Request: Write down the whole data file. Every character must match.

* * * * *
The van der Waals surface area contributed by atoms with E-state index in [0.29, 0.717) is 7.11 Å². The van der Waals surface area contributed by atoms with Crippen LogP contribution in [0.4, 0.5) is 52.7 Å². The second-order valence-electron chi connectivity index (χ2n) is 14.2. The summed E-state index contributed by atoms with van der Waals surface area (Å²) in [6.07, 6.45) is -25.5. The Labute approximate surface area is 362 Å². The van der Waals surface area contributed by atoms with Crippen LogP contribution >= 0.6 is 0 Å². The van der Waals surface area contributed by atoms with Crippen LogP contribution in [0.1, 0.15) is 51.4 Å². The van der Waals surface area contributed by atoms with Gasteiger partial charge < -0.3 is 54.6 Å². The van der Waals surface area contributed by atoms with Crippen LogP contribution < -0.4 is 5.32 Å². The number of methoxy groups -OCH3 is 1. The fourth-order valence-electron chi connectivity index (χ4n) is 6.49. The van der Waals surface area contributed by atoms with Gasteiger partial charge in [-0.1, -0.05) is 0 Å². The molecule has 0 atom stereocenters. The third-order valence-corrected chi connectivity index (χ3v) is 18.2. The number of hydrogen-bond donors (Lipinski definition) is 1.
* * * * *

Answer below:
The van der Waals surface area contributed by atoms with E-state index in [0.29, 0.717) is 7.11 Å². The van der Waals surface area contributed by atoms with Crippen LogP contribution in [0.4, 0.5) is 52.7 Å². The second-order valence-electron chi connectivity index (χ2n) is 14.2. The summed E-state index contributed by atoms with van der Waals surface area (Å²) in [6.07, 6.45) is -25.5. The Labute approximate surface area is 362 Å². The van der Waals surface area contributed by atoms with Crippen LogP contribution >= 0.6 is 0 Å². The van der Waals surface area contributed by atoms with Crippen LogP contribution in [0.1, 0.15) is 51.4 Å². The van der Waals surface area contributed by atoms with Gasteiger partial charge < -0.3 is 54.6 Å². The van der Waals surface area contributed by atoms with Crippen LogP contribution < -0.4 is 5.32 Å². The number of methoxy groups -OCH3 is 1. The fourth-order valence-electron chi connectivity index (χ4n) is 6.49. The van der Waals surface area contributed by atoms with Gasteiger partial charge in [-0.1, -0.05) is 0 Å². The molecule has 0 atom stereocenters. The third-order valence-corrected chi connectivity index (χ3v) is 18.2. The number of hydrogen-bond donors (Lipinski definition) is 1.